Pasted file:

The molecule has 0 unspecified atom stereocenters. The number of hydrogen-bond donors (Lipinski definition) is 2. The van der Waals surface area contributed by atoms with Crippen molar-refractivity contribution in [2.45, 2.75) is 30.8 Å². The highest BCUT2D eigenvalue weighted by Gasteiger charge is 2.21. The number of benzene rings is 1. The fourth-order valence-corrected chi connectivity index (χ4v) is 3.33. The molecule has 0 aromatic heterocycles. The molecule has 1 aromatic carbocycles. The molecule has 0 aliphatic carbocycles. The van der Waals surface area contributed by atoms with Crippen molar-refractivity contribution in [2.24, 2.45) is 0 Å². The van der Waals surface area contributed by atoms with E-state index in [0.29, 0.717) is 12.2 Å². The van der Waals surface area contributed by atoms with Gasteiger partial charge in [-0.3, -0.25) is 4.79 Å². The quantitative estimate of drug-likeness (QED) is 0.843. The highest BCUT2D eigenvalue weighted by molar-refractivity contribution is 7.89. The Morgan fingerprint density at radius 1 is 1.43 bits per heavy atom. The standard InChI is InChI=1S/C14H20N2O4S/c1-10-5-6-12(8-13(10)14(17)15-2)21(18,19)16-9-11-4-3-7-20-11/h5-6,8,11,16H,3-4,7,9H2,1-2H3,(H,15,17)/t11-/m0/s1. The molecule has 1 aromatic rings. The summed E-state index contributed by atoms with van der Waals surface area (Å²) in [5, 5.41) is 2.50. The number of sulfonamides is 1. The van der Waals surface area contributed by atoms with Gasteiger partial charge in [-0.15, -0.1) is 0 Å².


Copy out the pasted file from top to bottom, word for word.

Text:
The molecule has 0 unspecified atom stereocenters. The number of hydrogen-bond donors (Lipinski definition) is 2. The van der Waals surface area contributed by atoms with Crippen molar-refractivity contribution in [2.45, 2.75) is 30.8 Å². The highest BCUT2D eigenvalue weighted by Gasteiger charge is 2.21. The number of benzene rings is 1. The fourth-order valence-corrected chi connectivity index (χ4v) is 3.33. The molecule has 0 aromatic heterocycles. The molecule has 1 aromatic carbocycles. The molecule has 0 aliphatic carbocycles. The van der Waals surface area contributed by atoms with Crippen molar-refractivity contribution in [2.24, 2.45) is 0 Å². The van der Waals surface area contributed by atoms with E-state index in [0.29, 0.717) is 12.2 Å². The van der Waals surface area contributed by atoms with Gasteiger partial charge in [-0.3, -0.25) is 4.79 Å². The quantitative estimate of drug-likeness (QED) is 0.843. The highest BCUT2D eigenvalue weighted by molar-refractivity contribution is 7.89. The Morgan fingerprint density at radius 1 is 1.43 bits per heavy atom. The standard InChI is InChI=1S/C14H20N2O4S/c1-10-5-6-12(8-13(10)14(17)15-2)21(18,19)16-9-11-4-3-7-20-11/h5-6,8,11,16H,3-4,7,9H2,1-2H3,(H,15,17)/t11-/m0/s1. The molecule has 1 aromatic rings. The summed E-state index contributed by atoms with van der Waals surface area (Å²) in [5, 5.41) is 2.50. The number of sulfonamides is 1. The van der Waals surface area contributed by atoms with Gasteiger partial charge in [-0.15, -0.1) is 0 Å².